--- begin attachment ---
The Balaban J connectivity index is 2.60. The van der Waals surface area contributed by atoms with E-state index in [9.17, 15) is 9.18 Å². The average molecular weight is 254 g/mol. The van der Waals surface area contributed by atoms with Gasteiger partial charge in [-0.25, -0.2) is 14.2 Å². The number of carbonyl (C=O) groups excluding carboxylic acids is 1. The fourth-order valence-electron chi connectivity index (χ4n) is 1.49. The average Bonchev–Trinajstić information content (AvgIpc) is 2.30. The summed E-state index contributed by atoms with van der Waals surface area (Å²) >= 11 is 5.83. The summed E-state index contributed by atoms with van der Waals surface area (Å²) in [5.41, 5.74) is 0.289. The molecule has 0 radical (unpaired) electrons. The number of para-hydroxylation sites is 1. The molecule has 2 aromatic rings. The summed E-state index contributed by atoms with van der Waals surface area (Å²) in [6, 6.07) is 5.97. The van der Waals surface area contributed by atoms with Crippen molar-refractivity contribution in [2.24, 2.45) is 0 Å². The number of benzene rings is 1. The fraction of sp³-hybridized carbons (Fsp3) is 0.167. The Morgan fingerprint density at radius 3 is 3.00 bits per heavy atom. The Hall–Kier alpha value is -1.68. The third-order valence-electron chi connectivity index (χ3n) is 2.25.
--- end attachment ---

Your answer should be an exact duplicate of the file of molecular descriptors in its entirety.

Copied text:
The Balaban J connectivity index is 2.60. The van der Waals surface area contributed by atoms with E-state index in [9.17, 15) is 9.18 Å². The average molecular weight is 254 g/mol. The van der Waals surface area contributed by atoms with Gasteiger partial charge in [-0.25, -0.2) is 14.2 Å². The number of carbonyl (C=O) groups excluding carboxylic acids is 1. The fourth-order valence-electron chi connectivity index (χ4n) is 1.49. The average Bonchev–Trinajstić information content (AvgIpc) is 2.30. The summed E-state index contributed by atoms with van der Waals surface area (Å²) >= 11 is 5.83. The summed E-state index contributed by atoms with van der Waals surface area (Å²) in [5.41, 5.74) is 0.289. The molecule has 0 radical (unpaired) electrons. The number of para-hydroxylation sites is 1. The molecule has 2 aromatic rings. The summed E-state index contributed by atoms with van der Waals surface area (Å²) in [6, 6.07) is 5.97. The van der Waals surface area contributed by atoms with Crippen molar-refractivity contribution in [2.24, 2.45) is 0 Å². The number of benzene rings is 1. The fraction of sp³-hybridized carbons (Fsp3) is 0.167. The Morgan fingerprint density at radius 3 is 3.00 bits per heavy atom. The Hall–Kier alpha value is -1.68. The third-order valence-electron chi connectivity index (χ3n) is 2.25.